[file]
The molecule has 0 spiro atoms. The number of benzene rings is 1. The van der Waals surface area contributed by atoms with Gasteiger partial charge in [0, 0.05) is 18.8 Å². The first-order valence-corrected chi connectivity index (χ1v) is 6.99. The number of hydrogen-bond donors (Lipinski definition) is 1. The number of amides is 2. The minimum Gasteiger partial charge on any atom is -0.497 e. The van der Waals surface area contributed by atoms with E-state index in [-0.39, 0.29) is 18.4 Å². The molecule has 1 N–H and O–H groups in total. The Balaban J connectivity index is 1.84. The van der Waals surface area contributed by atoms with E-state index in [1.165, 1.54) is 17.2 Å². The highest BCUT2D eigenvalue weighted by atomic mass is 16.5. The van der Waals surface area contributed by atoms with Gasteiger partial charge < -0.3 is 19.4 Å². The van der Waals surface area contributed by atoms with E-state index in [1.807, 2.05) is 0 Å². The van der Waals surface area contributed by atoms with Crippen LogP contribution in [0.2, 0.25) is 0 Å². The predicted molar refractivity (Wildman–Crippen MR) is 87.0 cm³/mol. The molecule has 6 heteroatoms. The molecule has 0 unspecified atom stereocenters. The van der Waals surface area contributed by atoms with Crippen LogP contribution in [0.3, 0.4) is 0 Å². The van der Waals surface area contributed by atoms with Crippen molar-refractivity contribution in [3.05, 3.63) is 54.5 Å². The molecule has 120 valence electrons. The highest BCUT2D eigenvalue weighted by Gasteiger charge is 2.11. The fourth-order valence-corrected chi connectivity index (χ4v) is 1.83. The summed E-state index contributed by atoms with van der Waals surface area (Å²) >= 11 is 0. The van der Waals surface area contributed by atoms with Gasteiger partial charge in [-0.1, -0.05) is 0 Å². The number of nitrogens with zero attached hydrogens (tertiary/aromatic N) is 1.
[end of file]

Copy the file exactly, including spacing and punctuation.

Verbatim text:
The molecule has 0 spiro atoms. The number of benzene rings is 1. The van der Waals surface area contributed by atoms with Gasteiger partial charge in [0, 0.05) is 18.8 Å². The first-order valence-corrected chi connectivity index (χ1v) is 6.99. The number of hydrogen-bond donors (Lipinski definition) is 1. The number of amides is 2. The minimum Gasteiger partial charge on any atom is -0.497 e. The van der Waals surface area contributed by atoms with E-state index in [-0.39, 0.29) is 18.4 Å². The molecule has 1 N–H and O–H groups in total. The Balaban J connectivity index is 1.84. The van der Waals surface area contributed by atoms with E-state index in [1.165, 1.54) is 17.2 Å². The highest BCUT2D eigenvalue weighted by atomic mass is 16.5. The van der Waals surface area contributed by atoms with Gasteiger partial charge < -0.3 is 19.4 Å². The van der Waals surface area contributed by atoms with E-state index in [1.807, 2.05) is 0 Å². The van der Waals surface area contributed by atoms with Crippen LogP contribution in [0.2, 0.25) is 0 Å². The predicted molar refractivity (Wildman–Crippen MR) is 87.0 cm³/mol. The molecule has 6 heteroatoms. The molecule has 0 unspecified atom stereocenters. The van der Waals surface area contributed by atoms with Crippen LogP contribution in [0.3, 0.4) is 0 Å². The van der Waals surface area contributed by atoms with Crippen molar-refractivity contribution in [3.05, 3.63) is 54.5 Å². The molecule has 120 valence electrons. The highest BCUT2D eigenvalue weighted by Gasteiger charge is 2.11. The fourth-order valence-corrected chi connectivity index (χ4v) is 1.83. The summed E-state index contributed by atoms with van der Waals surface area (Å²) >= 11 is 0. The van der Waals surface area contributed by atoms with Gasteiger partial charge in [-0.1, -0.05) is 0 Å². The number of nitrogens with zero attached hydrogens (tertiary/aromatic N) is 1.